In a move that set the Capitol ablaze with chatter and -- depending on your company -- either praise or scorn, Governor Jerry Brown today vetoed the budget sent to him less than 24 hours ago by his fellow Democrats.
"California is facing a fiscal crisis, and very strong medicine must be taken," said Brown from behind his desk in a video posted on YouTube.
So now what?
The budget ratified Wednesday, largely on a party-line vote, placed the veteran pol in a sticky wicket: veto it and ruffle some feathers, or sign it and trigger a chorus of "Brown broke his promise about gimmicks" comments by pundits and potshot takers alike.
At first, few seemed to think he'd do it. In fact, in records dating back to 1901, no one has found a gubernatorial budget veto (although others have been threatened, as recently as the summer of 2008). But Jerry Brown has made a career out of defying conventional wisdom. And given his passionate rebuke of budget gimmicks during the 2010 campaign, the veto of the budget seems to at least make good on those promises.
But lest conspiracy theorists think this was actually a clever plot by Democrats (to what end, I don't know), the leaders of the two houses of the Legislature came out today and politely slammed Brown -- they are all Democrats, after all -- for making a bad call.
"The governor is fond of citing The Art of War," said Senate President pro Tem Darrell Steinberg at a morning news conference in the Capitol. "His decision is apparently part of some elaborate strategy to force a confrontation."
Democrats focused their fire on Brown's months long refusal to offer any kind of 'Plan B' in the event his cut-and-tax fiscal proposal was rejected by Republicans. Which, as we know, it was.
Steinberg also took aim at Brown's veto message (PDF) about the lack of enough real budget fixes, by reminding everyone that California gives its chief executive the power to strike spending via the line item veto.
"Quite frankly, his actions are dismaying," said Assembly Speaker John Perez.
While never calling the governor a bad person or a bad Democrat, the two legislative leaders seemed to do something even worse: they called him a bad politician.Perez: "The art of politics is finding that sweet spot where you get a s far as you can, and bring enough people with you. It's something the governor has struggled with."
Steinberg: "The governor is really getting caught up, and frankly a little bit confused, between total victory... and progress."
But Governor Brown, speaking to reporters today in Los Angeles, was insistent that his veto is the only way to go.
"With a lot of thought, I decided that a veto of the entire budget was the most productive way to proceed," he said. "I think it will shake up the system in a way that will give a better result."
But to be accurate, what Brown vetoed was the budget bill "in chief" -- that is, the budget absent the many implementing "trailer" bills. It turns out those bills have yet to reach his desk... and... there's a chance that he might actually like some of those. For example, the governor said today he's intrigued by the bill to force online retailers to collect state sales tax (the so-called "Amazon bill"). And then there's the fiercely debated plan to eliminate local redevelopment agencies; Brown's version came up short of legislative votes in March, but the Democratic alternative -- should it pass legal challenges -- brings in the same amount of money, and perhaps even more over time.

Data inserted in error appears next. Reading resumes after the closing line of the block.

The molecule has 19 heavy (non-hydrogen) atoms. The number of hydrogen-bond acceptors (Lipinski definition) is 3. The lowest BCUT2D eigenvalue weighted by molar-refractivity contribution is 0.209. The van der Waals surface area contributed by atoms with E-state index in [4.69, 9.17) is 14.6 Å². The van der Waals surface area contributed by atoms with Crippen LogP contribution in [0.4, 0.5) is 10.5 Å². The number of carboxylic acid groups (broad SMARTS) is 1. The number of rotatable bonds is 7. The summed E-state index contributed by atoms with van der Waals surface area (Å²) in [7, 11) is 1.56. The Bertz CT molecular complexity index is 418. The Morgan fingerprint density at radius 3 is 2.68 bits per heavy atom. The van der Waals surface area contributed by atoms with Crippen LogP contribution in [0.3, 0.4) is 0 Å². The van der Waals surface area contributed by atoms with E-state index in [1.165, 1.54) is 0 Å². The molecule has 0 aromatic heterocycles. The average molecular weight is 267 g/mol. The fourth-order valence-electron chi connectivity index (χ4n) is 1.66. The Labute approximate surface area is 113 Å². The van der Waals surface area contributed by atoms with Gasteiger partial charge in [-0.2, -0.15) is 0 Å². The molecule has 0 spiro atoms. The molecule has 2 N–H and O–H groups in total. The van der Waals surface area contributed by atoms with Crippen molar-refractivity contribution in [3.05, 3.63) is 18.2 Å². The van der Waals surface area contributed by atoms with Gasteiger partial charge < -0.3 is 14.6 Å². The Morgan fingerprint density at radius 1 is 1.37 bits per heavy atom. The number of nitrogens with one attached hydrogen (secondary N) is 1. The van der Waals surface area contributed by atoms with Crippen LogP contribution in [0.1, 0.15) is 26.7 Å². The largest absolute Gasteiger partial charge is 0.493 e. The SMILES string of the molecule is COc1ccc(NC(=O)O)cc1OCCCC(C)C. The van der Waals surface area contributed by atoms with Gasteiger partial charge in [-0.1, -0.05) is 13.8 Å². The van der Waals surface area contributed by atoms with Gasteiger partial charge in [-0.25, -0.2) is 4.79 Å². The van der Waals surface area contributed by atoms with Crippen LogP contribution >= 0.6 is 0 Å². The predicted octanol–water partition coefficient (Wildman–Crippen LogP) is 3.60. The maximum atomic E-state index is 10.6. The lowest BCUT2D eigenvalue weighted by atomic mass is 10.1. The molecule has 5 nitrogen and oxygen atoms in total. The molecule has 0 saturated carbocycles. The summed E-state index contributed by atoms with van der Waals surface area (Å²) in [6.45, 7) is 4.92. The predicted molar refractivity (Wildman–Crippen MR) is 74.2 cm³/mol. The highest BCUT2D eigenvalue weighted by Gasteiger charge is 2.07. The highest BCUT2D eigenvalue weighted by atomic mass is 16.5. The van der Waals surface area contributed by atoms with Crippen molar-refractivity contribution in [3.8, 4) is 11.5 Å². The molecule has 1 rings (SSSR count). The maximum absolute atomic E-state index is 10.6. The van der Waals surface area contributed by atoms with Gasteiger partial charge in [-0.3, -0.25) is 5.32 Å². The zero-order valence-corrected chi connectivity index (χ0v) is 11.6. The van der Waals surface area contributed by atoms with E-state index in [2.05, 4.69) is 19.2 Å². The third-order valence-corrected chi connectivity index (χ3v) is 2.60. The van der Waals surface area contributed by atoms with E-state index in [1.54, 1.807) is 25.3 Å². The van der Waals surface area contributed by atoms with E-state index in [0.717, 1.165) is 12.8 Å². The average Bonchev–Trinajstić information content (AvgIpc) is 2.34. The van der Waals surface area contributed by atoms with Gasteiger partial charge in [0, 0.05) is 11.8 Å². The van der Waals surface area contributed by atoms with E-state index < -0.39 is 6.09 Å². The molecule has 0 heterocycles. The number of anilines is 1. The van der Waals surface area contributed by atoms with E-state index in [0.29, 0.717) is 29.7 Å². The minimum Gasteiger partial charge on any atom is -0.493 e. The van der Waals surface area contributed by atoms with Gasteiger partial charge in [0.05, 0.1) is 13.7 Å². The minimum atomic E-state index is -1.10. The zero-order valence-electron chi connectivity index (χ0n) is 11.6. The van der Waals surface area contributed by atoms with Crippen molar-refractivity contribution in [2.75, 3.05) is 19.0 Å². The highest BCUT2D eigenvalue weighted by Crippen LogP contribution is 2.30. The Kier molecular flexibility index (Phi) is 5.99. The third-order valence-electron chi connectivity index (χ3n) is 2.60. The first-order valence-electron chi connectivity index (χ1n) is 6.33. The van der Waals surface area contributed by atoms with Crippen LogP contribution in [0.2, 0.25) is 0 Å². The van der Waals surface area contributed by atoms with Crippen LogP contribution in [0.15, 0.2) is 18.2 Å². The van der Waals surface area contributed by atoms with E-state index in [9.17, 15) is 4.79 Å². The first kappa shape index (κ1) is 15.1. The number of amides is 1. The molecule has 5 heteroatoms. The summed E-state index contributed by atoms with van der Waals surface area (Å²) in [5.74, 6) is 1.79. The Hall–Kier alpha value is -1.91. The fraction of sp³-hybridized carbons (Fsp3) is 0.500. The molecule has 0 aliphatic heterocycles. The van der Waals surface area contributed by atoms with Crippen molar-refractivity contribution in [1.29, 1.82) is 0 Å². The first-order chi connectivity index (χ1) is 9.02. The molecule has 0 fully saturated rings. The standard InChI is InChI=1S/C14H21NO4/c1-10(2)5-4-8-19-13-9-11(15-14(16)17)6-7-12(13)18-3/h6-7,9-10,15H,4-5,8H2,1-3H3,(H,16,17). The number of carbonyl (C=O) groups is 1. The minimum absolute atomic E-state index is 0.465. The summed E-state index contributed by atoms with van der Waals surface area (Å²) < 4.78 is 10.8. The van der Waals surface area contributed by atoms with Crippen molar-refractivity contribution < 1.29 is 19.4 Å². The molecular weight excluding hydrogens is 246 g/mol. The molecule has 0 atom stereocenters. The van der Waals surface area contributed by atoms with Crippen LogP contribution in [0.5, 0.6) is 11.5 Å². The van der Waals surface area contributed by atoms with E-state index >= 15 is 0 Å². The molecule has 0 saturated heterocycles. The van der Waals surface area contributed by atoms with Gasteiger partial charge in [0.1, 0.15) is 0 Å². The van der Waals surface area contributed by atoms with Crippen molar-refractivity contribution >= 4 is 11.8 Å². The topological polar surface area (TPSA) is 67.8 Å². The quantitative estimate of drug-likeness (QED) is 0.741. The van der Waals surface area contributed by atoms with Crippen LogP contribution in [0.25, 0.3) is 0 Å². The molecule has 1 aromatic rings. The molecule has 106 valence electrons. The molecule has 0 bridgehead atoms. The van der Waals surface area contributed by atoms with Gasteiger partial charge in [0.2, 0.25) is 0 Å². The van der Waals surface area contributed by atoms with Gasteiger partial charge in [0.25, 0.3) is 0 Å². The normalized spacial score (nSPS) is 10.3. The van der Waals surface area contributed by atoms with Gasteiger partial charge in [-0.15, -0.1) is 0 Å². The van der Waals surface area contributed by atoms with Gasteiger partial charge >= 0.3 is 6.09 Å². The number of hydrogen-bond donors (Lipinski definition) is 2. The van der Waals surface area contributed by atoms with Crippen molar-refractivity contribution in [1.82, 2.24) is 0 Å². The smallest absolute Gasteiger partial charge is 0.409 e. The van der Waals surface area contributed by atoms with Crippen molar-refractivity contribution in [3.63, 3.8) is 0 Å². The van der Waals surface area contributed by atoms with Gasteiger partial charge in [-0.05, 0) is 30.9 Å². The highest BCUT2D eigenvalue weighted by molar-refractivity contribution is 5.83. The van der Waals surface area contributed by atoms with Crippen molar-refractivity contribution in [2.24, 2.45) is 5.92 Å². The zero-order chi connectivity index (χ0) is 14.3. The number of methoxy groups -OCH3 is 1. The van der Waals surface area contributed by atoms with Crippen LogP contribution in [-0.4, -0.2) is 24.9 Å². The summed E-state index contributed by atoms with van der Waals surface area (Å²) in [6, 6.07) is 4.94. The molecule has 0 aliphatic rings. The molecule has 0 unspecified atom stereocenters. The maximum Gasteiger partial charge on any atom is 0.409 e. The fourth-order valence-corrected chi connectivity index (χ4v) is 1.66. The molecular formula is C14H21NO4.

Republicans were all too happy to jump on Brown's Bad Budget Bandwagon today, essentially doing a 'I told you so' to their fellow legislators on the other side of the aisle.
"Governor Brown today did the right thing by vetoing the sham budget passed by legislative Democrats," said Assembly GOP leader Connie Conway in a statement. "It contained billions in illegal tax increases and lacked common-sense reforms."
Of course, Brown took particular aim at GOP legislators in his written and public veto messages, saying their reluctance to cut a deal earlier this year was the first fatal blow.
The governor's coalition of budget backers -- business, education, and others -- seemed to generally applaud his action, while gingerly sidestepping the "Dem-on-Dem" nature of the dispute.
And as a sideshow to the big veto decision, the Capitol community is also abuzz as to whether Brown's veto message -- saying the Democratic budget was "not a balanced solution" -- would force Controller John Chiang to invoke Proposition 25 and therefore block legislator salary and per diem payments this month. Chiang's only message so far: I'm looking at it.
The real question, for now, is whether the state's precarious finances can hold up for a traditional summer-long standoff. Earlier this year, the controller's experts said that the state government was projected to run out of cash in the bank sometime in July. A spokesman said today that new projections should be ready next week, ones that will take into account a current year windfall of some $3.2 billion above January estimates. But the money will probably, in the end, drive the debate; it's been made pretty clear that absent either a budget with complete solutions, or one predicated on Brown's tax extensions but including detailed cuts that would trigger on in their sted, Wall Street investors won't give us the cash... raising the specter of IOUs like those issued in 2009.
That's the real thing to watch as the Capitol community, giddy for a brief moment yesterday over the prospect of a slow and easy summer, now seems resigned to fight it out all over again.